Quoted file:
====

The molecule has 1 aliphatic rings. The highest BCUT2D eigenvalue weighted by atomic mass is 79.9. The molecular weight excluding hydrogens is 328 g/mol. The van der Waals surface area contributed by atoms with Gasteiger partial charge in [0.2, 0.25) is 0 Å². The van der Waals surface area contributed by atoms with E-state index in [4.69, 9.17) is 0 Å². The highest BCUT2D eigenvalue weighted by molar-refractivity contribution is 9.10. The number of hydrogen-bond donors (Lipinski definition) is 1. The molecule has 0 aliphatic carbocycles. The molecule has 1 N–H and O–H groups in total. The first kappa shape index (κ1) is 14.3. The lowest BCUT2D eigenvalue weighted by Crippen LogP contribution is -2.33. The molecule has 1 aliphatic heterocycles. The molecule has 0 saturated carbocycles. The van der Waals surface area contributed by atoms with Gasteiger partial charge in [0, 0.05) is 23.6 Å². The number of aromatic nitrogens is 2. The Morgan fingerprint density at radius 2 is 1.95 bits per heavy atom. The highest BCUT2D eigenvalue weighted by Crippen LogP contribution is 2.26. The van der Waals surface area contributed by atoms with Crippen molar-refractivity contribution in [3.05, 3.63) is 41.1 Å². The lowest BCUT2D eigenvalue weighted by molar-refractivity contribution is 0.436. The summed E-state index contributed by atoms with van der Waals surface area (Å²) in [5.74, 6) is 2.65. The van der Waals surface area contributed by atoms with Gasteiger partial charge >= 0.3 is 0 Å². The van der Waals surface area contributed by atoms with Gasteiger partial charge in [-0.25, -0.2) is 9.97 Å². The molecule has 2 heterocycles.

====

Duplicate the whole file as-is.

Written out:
The molecule has 1 aliphatic rings. The highest BCUT2D eigenvalue weighted by atomic mass is 79.9. The molecular weight excluding hydrogens is 328 g/mol. The van der Waals surface area contributed by atoms with Gasteiger partial charge in [0.2, 0.25) is 0 Å². The van der Waals surface area contributed by atoms with E-state index in [4.69, 9.17) is 0 Å². The highest BCUT2D eigenvalue weighted by molar-refractivity contribution is 9.10. The number of hydrogen-bond donors (Lipinski definition) is 1. The molecule has 0 aliphatic carbocycles. The molecule has 1 N–H and O–H groups in total. The first kappa shape index (κ1) is 14.3. The lowest BCUT2D eigenvalue weighted by Crippen LogP contribution is -2.33. The molecule has 1 aliphatic heterocycles. The molecule has 0 saturated carbocycles. The van der Waals surface area contributed by atoms with Gasteiger partial charge in [0, 0.05) is 23.6 Å². The number of aromatic nitrogens is 2. The Morgan fingerprint density at radius 2 is 1.95 bits per heavy atom. The highest BCUT2D eigenvalue weighted by Crippen LogP contribution is 2.26. The van der Waals surface area contributed by atoms with Crippen molar-refractivity contribution in [3.05, 3.63) is 41.1 Å². The lowest BCUT2D eigenvalue weighted by molar-refractivity contribution is 0.436. The summed E-state index contributed by atoms with van der Waals surface area (Å²) in [5.74, 6) is 2.65. The van der Waals surface area contributed by atoms with Gasteiger partial charge >= 0.3 is 0 Å². The van der Waals surface area contributed by atoms with Gasteiger partial charge in [-0.25, -0.2) is 9.97 Å². The molecule has 2 heterocycles.